18 }

Unfortunately that doesn’t trigger change detection since the async pipe only runs markForChecked on the components ChangeDetectorRef.

So we need an async pipe which can trigger change detection. Luckily there is a library coming up for exactly that.

ngrx PushPipe and let directive 🚀

Michael Hladky and the ngrx team are working on a new library named ngrx/component. It’s not released yet but we can already try it out. It’s a collection of tools to make it easier to write reactive angular components.

Or as Michael Hladky says:

“The idea of ngrx/component is building applications where the word subscribe is not present.”

Currently it consists of two features:

  • PushPipe, a drop in replacement for the async pipe
  • Let directive, an enhancement/alternative to ngIf for binding observable values


The PushPipe is a drop in replacement for the async pipe. It triggers change detection in a zone-less context or triggers markForCheck like the async pipe in a zone context.


Replace the async pipe:

1{{ count$ | async }}

with the ngrx PushPipe:

1{{ count$ | ngrxPush }}


Here is a Stackblitz example with the counter and the PushPipe. Try it out and replace the ngrxPush with async to see how it affects change detection. Also check the PushPipe documentation for more examples.

Let Directive

Another great addition to make it easier to build reactive Angular components is the let-directive.

The let directive is similar to *ngIf but handles 0 values and supports zone-less the same way the PushPipe does. That means it also triggers change detection when a new value is emitted.

The let-directive does not provide the show/hide funtionality which is imho a good design decision. The let-directive binds to observable values and the ngIf can then be used for the show/hide logic. It’s a nice seperation of concerns.


Replace the *ngIf:

1<div *ngIf="count$ | async as count">Count is {{ count }}</div>

width *ngrxLet:

1<div *ngrxLet="count$ as count">Count is {{ count }}</div>


Here is a Stackblitz example with the counter and the let directive. Try it out and replace the ngrxLet with ngIf to see how it affects change detection. Also check the Let directive documentation for more examples.

How PushPipe and the let-directive improve performance?

PushPipe and the let-directive improve performance in two ways:

  • Only trigger change detection when a new observable value is emitted
  • Trigger change detection only for the component and its children

Should I now rewrite my code? ❓

Short answer: Keep Zone.js for now but start using PushPipe and let-directive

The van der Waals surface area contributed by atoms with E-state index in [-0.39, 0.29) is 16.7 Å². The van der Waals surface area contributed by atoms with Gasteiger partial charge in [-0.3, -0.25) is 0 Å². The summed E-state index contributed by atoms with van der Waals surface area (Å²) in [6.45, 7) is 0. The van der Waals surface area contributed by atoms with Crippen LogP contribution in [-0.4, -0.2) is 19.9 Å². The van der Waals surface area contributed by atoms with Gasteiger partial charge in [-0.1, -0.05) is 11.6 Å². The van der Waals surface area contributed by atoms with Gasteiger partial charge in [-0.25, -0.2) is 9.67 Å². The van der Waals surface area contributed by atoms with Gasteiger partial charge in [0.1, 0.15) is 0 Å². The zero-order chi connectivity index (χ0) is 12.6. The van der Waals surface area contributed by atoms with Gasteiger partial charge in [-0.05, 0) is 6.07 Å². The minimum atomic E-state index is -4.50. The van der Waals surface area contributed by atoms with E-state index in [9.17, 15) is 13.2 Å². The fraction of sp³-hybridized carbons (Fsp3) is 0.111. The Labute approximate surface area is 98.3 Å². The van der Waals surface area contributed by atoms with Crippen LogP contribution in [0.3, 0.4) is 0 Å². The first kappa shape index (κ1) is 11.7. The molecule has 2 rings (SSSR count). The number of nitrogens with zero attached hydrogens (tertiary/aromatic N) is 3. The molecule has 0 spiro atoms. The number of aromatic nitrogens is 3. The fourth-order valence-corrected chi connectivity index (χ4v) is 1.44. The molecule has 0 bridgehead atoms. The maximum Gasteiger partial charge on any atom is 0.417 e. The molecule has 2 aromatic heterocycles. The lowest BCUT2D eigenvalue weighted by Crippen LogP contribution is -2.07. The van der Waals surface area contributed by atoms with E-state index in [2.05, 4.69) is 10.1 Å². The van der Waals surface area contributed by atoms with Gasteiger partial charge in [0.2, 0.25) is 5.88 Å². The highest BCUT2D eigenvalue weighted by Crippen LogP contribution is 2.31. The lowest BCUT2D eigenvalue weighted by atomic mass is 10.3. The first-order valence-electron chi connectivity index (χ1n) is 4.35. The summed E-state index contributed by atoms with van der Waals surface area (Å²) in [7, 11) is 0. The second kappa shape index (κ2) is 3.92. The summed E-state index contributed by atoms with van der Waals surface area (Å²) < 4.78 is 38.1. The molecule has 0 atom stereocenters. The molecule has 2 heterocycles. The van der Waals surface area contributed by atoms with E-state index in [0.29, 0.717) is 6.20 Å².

What I showed you in the examples is a zone-less full reactive Angular example. You don’t have to go zone-less to make your application more reactive. Let’s look at the different motivations behind using ngrx/component.

Motivation “Reactive Angular”

If you don’t have any problems with Zone.js or performance I would keep Zone.js turned on. Focus on writing reactive code. Ngrx/component makes it easier with features like the let-directive.

Motivation “Zone-less Angular”

You want to get rid of Zone.js and improve performance by only rerendering the current component and its children. A good use case would be Angular Elements. It would simplify the usage of Angular Elements and reduce the bundle size. Ngrx/component is the easiest way to go Zone-less. Only replace the async pipe with the new PushPipe.

🧨 If you turn off Zone.js, some 3rd party libraries might not work anymore. For example, Angular Material select doesn’t work out of the box without Zone.js. Try it out and disable Zone.js here.

✨ Start using PushPipe and the let-directive

👉 PushPipe and the let directive are not released yet (as of 23 March 2020). I will update this post after the release.

Since both, PushPipe and let-directive, work with Zone.js enabled you can use them as a drop in replacement today. When you ever decide to turn off Zone.js it just works (which is not the case with the async pipe).

The let-directive is also more than just a zone-less ngIf. It seperates the show/hide functionality from binding to observable values.

Be ready for a reactive (zone-less) future 👩‍🚀

Angular makes it easy to write reactive code. Default libraries like the router and the http client provide observables. Ngrx builds on observables. With ngrx/component it gets even easier to write full reactive code. Full reactive code makes it also much easier to know when to trigger change detection and to write zone-less code.

If you are a developer, embrace RxJS and write your code in a reactive way. It will make it easier for you to use new features like the PushPipe.

If you are a 3rd party library maintainer make sure your library works in a zone-less environment.

If you liked the article 🙌, spread the word and follow me on Twitter for more posts on Angular and web technologies.

Huge thanks to Michael Hladky for his inputs and reviews, and the work he put into ngrx/component.

Did you find typos 🤓? Please help improve the blogpost and open an issue here

Resources 📚